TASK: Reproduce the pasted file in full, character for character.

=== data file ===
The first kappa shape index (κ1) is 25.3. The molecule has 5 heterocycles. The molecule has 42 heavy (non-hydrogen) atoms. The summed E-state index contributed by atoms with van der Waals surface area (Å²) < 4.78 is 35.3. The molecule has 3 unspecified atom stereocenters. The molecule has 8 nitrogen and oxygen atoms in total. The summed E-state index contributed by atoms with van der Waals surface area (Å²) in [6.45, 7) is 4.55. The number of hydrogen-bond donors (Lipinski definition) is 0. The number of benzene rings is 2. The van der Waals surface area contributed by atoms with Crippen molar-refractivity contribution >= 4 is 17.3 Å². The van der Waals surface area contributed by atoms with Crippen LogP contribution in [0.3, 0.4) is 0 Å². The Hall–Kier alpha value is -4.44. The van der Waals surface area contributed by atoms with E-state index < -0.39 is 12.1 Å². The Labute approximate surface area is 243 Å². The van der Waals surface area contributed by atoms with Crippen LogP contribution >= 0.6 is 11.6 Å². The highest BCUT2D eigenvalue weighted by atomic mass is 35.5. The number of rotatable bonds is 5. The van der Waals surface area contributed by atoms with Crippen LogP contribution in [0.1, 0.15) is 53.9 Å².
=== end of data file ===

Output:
The first kappa shape index (κ1) is 25.3. The molecule has 5 heterocycles. The molecule has 42 heavy (non-hydrogen) atoms. The summed E-state index contributed by atoms with van der Waals surface area (Å²) < 4.78 is 35.3. The molecule has 3 unspecified atom stereocenters. The molecule has 8 nitrogen and oxygen atoms in total. The summed E-state index contributed by atoms with van der Waals surface area (Å²) in [6.45, 7) is 4.55. The number of hydrogen-bond donors (Lipinski definition) is 0. The number of benzene rings is 2. The van der Waals surface area contributed by atoms with Crippen molar-refractivity contribution >= 4 is 17.3 Å². The van der Waals surface area contributed by atoms with Crippen LogP contribution in [0.3, 0.4) is 0 Å². The Hall–Kier alpha value is -4.44. The van der Waals surface area contributed by atoms with E-state index < -0.39 is 12.1 Å². The Labute approximate surface area is 243 Å². The van der Waals surface area contributed by atoms with Crippen LogP contribution >= 0.6 is 11.6 Å². The highest BCUT2D eigenvalue weighted by atomic mass is 35.5. The number of rotatable bonds is 5. The van der Waals surface area contributed by atoms with Crippen LogP contribution in [0.1, 0.15) is 53.9 Å².